Monday, November 5, 2007


General Musharraf has called a state of emergency and Pakistan is under marital law. Thousands have been arrested, including lawyers protesting the declaration. Musharraf claims he is trying to fight terrorism.

Stephen Green asks the important question -- as both India and what is now Pakistan were long under the control of the British Raj, why is India a democracy and Pakistan on the verge of disintegration?

We have seen this all before. In 1999, Musharraf gained power in much the same way and for the same purpose. Back then, the choice was as follows:

Musharraf who was an authoritarian general
Sharif who was allied to Islamists
Bhutto who was a somewhat corrupt democrat

Which basically are the same choices today. So if we are supposed to be in the new world of "realistic" foreign policy (as opposed to idealistically pushing for democratization) is this a good thing or a bad thing?

I think the reliance on "stability" is partly how we got into this situation (and not just Pakistan and the North West Frontier Province, but the entire Middle East). We support the Taliban to bring "stability" and get 9/11. We supported Musharraf to get stability and we got nothing.

Given the choices, I say go with the somewhat corrupt democrat. Throw the dice. Every result is generally a bad one, so let's go for once with one that at least is the least cynical for a change. Bhutto is back in Pakistan. Throw the dice.


Rodak said...

Think of Musharraf as an analog to the Shah of Iran. He may be a dictator, but he's our dictator. He may not be a democrat, but he has the Pakistani military on his side. A civilian govenment in Pakistan could very easily be an analog to the civilian government in Iran. But, unlike Iran, Pakistan has the Bomb. We want the guy with the Bomb to be our guy.
Don't forget that Osama bin Laden is in Pakistan, with obvious support.

Anthony said...

Good points, but that type of cynicism is how we got here in the first place. Mushaffaf's 1999 coup was backed because he promised to reign in the Islamists. In truth, outside of the intelligence services and the North West Frontier that the hard core AQ types have much support.

And while I understand your concerns re: Iran (which is basically a theocracy with a veneer of elections, sort of like Mississippi I guess) I doubt Pakistan is headed in that path IF you get a truely civilian government.

All supporting Musharraf does is delay for a little while the inevitable explosion. So I say throw the dice now.

Rodak said...

"So I say throw the dice now."

As Clint Eastwood said: "Are you feelin' lucky?"

Anthony said...

>As Clint Eastwood said: "Are you feelin' lucky?"

Not really, but all the alternatives are bad, so I figure go for broke.

And why did you stop posting on Ragged Thots?

Rodak said...

I stopped posting on RT because every time I entered into a conversation, about whatever topic, Mr. Barker chimed in with fallacious non sequiturs concerning things that he claims I said months ago. I just got tired of constantly dealing with that.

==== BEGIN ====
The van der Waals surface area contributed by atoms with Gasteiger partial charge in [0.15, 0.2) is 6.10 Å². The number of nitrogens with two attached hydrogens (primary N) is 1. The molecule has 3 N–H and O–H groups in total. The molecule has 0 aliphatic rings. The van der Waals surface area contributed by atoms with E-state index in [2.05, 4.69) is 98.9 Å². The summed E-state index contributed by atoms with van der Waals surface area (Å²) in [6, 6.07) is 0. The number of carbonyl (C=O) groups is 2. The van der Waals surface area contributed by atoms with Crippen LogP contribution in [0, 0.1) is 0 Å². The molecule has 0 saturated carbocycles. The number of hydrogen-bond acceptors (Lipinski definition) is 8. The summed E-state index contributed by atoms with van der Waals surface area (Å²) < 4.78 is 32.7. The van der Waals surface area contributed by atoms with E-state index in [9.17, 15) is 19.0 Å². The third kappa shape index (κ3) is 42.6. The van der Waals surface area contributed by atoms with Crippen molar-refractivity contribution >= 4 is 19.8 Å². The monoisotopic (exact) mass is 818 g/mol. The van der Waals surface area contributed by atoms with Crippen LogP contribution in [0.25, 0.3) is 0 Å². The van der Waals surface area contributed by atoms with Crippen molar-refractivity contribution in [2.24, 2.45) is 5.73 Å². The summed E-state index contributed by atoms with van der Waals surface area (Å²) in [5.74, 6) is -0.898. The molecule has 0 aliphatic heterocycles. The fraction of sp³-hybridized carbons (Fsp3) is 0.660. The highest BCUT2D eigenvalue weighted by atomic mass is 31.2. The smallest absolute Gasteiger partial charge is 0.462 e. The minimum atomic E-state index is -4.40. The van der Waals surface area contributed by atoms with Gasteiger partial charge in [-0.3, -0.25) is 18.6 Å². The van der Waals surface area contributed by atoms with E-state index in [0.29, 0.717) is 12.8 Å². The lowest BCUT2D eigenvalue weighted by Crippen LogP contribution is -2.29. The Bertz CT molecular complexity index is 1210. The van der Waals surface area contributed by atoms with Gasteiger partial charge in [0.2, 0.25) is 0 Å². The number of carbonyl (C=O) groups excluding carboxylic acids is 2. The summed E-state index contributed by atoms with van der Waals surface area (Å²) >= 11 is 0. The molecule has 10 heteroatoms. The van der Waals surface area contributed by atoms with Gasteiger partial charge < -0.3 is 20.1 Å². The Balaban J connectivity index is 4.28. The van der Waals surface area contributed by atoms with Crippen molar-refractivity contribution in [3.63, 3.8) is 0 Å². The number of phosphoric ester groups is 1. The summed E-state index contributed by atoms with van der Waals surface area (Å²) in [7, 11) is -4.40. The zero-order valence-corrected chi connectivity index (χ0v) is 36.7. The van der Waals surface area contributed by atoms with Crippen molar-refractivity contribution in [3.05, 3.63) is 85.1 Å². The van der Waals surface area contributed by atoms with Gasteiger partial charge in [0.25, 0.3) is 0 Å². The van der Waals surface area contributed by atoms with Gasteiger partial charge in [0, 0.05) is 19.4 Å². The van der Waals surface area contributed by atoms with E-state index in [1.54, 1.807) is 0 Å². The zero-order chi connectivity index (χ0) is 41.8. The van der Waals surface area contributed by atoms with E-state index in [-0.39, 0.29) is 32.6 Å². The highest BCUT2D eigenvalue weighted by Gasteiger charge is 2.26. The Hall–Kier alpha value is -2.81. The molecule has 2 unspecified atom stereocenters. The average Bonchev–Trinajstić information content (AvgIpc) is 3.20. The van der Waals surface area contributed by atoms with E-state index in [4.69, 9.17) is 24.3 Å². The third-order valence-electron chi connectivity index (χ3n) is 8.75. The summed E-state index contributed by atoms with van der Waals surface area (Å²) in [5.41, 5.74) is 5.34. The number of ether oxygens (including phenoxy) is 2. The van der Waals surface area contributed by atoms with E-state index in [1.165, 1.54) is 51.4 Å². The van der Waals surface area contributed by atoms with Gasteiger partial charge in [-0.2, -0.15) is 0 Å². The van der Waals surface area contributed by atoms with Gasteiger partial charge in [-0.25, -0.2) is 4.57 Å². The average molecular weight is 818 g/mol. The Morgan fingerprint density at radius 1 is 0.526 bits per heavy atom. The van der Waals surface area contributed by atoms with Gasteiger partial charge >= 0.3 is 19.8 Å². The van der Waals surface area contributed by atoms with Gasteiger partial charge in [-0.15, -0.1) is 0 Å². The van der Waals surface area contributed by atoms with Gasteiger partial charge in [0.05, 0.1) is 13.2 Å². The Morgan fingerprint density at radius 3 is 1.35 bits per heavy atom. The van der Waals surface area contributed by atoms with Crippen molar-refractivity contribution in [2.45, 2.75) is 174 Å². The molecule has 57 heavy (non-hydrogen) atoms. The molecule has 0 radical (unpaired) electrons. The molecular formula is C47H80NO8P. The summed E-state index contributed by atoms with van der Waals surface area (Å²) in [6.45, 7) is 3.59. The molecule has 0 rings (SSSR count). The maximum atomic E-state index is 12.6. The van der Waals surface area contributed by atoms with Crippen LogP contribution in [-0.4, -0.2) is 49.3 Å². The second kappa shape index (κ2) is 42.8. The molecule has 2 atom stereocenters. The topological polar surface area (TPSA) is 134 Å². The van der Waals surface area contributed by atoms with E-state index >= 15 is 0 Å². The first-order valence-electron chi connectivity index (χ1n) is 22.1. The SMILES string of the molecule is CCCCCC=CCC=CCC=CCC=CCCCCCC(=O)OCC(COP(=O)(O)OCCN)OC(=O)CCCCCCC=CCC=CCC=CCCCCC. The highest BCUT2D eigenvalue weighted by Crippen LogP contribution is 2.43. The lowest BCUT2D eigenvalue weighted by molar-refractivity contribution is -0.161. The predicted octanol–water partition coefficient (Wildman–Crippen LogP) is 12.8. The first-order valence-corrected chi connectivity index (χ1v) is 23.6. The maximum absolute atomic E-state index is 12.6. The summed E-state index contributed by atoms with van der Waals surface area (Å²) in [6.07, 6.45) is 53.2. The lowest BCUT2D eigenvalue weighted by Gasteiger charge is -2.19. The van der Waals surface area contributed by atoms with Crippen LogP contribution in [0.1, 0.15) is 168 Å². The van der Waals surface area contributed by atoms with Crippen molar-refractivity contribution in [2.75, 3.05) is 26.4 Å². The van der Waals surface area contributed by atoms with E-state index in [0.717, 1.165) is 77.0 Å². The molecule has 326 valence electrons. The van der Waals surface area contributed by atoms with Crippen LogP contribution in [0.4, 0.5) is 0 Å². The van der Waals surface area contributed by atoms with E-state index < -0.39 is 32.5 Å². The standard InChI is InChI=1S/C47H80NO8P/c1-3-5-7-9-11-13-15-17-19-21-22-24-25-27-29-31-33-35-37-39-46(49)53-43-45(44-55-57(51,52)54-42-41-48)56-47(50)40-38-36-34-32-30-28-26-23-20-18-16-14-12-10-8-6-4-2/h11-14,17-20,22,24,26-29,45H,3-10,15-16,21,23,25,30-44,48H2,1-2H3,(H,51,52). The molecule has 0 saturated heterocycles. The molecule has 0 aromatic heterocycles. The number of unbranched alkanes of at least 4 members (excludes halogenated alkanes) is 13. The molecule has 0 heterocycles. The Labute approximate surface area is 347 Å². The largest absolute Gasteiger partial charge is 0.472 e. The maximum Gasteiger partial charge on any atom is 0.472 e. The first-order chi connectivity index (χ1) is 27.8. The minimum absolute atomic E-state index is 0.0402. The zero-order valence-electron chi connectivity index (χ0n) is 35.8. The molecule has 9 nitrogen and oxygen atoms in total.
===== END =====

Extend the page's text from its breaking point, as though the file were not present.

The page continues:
Anthony said...
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Anthony said...

Rodak -- Well, that's too bad. Generally, while I disagree with just about everything you say (and think you get occasionally snarky!) what you have to say is inteligent and helps the national conversation.

Rodak said...

Damned by faint praise! ;-)
I actually prefer to talk about the kinds of things I post on my own blog, rather than politics. Unfortunately, it seems that nobody else has those preferences. (*Sigh*).
There is a good mix of politics and religion on Catholic and Enjoying It; on Zippy Catholic; and on What's Wrong With The World (.net). I comment on all of those fairly regularly. Also on the Cathlic (Dominican) blog Disputations, although there is seldom any political talk on that one these days. Just as I prefer mixing it up with conservatives, although I'm on the left, I prefer mixing it up with Catholics, although I'm a Protestant. Nothing is more boring than discussing controversial topics with people who agree with you.

Anthony said...

>Nothing is more boring than discussing controversial topics with people who agree with you.

Now there is something I agree about. And if you get the left and Protestant thing thrown at you, I have the Catholic and libertarian thing thrown at me. I have a very left wing "aunt" (she really is my mother's oldest friend -- aunt is a term of respect) who is very into Catholic social thinking, Dorothy Day, etc, and have lots of very conservative Catholic friends.

The thing about Catholics is that in the last few elections, the "Catholic vote" has come close to replicating the national vote, so you could argue that Catholics are the swing voters in the US -- out of place to an extent in both parties and probably the most diverse economically and ethnically than any other identifiable voter group.

And I keep telling myself I will get back to religious issues, but never quite do.

Rodak said...

"And I keep telling myself I will get back to religious issues, but never quite do."

Well, imho, religion should inform every issue. But what I tend to see is issues informing people's religion: a problem.